In tough times such as the ones we are living in, these are the questions that we start to ask because we have a renewed appreciation for scarcity. So asking questions is a great start.
Solutions In Challenging Budgets
The pool for solutions is only as shallow as our collective imaginations and our willingness to continue to explore. So much of our spirit is derived from continually pushing these boundaries, so in this regard we are well positioned to see some very positive change enter the education system of the coming decades (much as the prior decades have really advanced the outcomes for students) but we have to dig deep.
We also have to all be willing to accept some of the burden. Federal, State, District, Community, Schools, Teachers, Parents and Students.
We will also have to look to take advantage of efficiencies that have been developed outside of traditional education circles and see how we can implement these solutions in our own educational efforts. And this is of course where the conversation really starts to heat up.
The Silver Lining
Yes, there are real challenges. In particular at the basic level resourcing is an issue. But the good news is that as Americans we know how to dig deep. We know how to innovate and we know how to sacrifice in times of need. We also know how to use these challenging periods to look inwards and to innovate. To use our challenges to motivate and inspire us.
In addition we happen to be living in a boom time for technology. Technology has really impacted and motivated the lives of everyone over the past 20 years. The way we consume has been unalterably changed in ways that only a few decades ago seemed likely purely the work of fiction. Technology has changed the way we all consume media. It has changed the way we structure our everyday lives. And yes, it is very much poised to play a big role in how we learn.
And for our part here at Why Science, where we provide blended STEM learning solutions with an emphasis on technology, we are acutely focused technology driven education innovation. Toward that end we have been hard at work with Poly & Mer, crafting a solution to help engage and enliven our students with regard to STEM learning. And the great news is that in addition to our efforts there are also a number of other companies driving hard to help find solutions and to help add more value to how students learn STEM. And it is not limited to just STEM. There are many companies hard at work, focused on providing amazing educational outcomes.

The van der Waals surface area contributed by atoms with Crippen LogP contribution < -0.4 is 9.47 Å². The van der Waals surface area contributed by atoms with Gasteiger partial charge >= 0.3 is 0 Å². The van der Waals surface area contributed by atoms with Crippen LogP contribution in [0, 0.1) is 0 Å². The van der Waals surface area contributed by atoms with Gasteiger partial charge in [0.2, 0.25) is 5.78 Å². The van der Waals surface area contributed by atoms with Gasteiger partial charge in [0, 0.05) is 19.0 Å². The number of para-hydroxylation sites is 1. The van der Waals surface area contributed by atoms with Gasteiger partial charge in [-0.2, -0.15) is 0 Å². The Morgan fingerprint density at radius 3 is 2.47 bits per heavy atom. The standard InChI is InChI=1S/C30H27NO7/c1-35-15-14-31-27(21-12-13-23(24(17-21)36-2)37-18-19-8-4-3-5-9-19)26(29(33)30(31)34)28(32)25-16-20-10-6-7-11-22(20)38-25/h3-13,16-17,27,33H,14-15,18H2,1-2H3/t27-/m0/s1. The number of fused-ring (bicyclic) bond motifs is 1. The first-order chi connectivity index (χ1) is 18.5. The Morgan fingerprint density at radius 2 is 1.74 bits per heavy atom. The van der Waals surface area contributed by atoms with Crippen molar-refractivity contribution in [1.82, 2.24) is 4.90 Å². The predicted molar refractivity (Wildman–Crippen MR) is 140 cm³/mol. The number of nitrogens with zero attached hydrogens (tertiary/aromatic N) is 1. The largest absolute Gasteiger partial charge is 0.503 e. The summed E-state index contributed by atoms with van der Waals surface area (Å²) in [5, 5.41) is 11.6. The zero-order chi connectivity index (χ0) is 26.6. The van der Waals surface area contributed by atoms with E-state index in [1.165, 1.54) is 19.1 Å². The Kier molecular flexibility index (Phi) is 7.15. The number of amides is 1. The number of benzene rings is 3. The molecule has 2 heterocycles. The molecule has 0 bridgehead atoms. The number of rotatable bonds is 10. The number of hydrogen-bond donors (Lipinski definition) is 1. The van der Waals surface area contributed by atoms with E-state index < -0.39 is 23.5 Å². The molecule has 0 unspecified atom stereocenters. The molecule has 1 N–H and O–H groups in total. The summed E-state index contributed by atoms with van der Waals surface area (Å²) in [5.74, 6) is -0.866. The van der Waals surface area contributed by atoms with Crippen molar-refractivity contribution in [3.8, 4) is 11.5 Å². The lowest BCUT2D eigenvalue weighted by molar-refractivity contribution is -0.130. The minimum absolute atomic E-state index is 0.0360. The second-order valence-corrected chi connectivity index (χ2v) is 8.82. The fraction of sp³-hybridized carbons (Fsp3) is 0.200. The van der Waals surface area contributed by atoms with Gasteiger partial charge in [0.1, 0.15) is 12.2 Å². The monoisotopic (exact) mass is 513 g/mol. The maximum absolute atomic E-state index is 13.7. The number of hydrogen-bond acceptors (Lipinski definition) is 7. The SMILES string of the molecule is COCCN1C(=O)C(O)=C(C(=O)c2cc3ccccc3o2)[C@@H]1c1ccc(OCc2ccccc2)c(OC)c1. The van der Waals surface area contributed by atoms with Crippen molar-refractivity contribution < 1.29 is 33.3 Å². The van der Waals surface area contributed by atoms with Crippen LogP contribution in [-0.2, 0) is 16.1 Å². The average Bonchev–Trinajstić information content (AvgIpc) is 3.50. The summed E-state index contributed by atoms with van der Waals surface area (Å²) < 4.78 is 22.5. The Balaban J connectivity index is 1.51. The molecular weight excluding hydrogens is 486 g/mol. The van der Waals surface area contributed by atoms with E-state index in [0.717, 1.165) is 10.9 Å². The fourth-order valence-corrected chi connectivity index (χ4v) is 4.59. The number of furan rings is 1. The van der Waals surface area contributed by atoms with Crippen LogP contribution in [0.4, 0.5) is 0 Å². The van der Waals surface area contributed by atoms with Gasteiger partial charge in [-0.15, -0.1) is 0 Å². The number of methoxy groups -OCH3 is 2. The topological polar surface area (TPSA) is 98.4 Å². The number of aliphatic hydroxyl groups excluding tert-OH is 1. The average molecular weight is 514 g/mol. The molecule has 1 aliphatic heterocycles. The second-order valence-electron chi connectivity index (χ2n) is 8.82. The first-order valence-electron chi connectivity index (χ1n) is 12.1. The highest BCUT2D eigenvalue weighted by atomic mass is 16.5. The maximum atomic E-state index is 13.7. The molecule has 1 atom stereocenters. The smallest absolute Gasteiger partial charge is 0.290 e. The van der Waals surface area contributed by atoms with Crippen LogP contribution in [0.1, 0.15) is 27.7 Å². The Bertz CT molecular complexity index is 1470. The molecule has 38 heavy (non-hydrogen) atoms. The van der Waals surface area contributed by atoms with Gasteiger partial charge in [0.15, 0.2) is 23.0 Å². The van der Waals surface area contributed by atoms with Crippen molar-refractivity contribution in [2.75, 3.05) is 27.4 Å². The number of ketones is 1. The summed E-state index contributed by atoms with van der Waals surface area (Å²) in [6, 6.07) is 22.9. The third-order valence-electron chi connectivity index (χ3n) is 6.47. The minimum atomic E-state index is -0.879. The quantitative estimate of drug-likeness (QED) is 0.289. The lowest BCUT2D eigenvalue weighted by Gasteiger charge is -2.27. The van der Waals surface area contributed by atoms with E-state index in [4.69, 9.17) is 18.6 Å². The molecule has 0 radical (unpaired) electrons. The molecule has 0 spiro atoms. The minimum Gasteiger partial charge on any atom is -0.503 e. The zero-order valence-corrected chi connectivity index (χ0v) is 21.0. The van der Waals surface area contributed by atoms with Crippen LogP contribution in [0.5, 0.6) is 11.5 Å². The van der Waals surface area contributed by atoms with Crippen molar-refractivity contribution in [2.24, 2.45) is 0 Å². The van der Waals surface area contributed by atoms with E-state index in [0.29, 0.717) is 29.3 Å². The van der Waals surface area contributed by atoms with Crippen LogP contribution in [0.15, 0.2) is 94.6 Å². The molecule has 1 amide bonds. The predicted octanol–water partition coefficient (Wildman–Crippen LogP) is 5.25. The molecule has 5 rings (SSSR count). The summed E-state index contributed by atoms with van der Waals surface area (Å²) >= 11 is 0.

Many companies trying to craft many solutions for many different outcomes. That is after all one of the great attributes of our country and while on some levels these companies are all competing, on other levels WE are all winning!
Budgeting for Solutions
While it is easy to say “dig deeper” and “do more with less” we’d be remiss if we also did not mention that budgets need to be reflective of not only the needs of right now, but budgets also need to be carefully building in a process that allows schools to modernize, teachers to recharge and for students to have access to the tools of today AND tomorrow. Budgeting for solutions does of course take a leap of faith – faith that the students we are educating today will be able to come back into the system at a later time and introduce positive change in ways that we cannot even fathom today. Investing in today, budgeting for all time.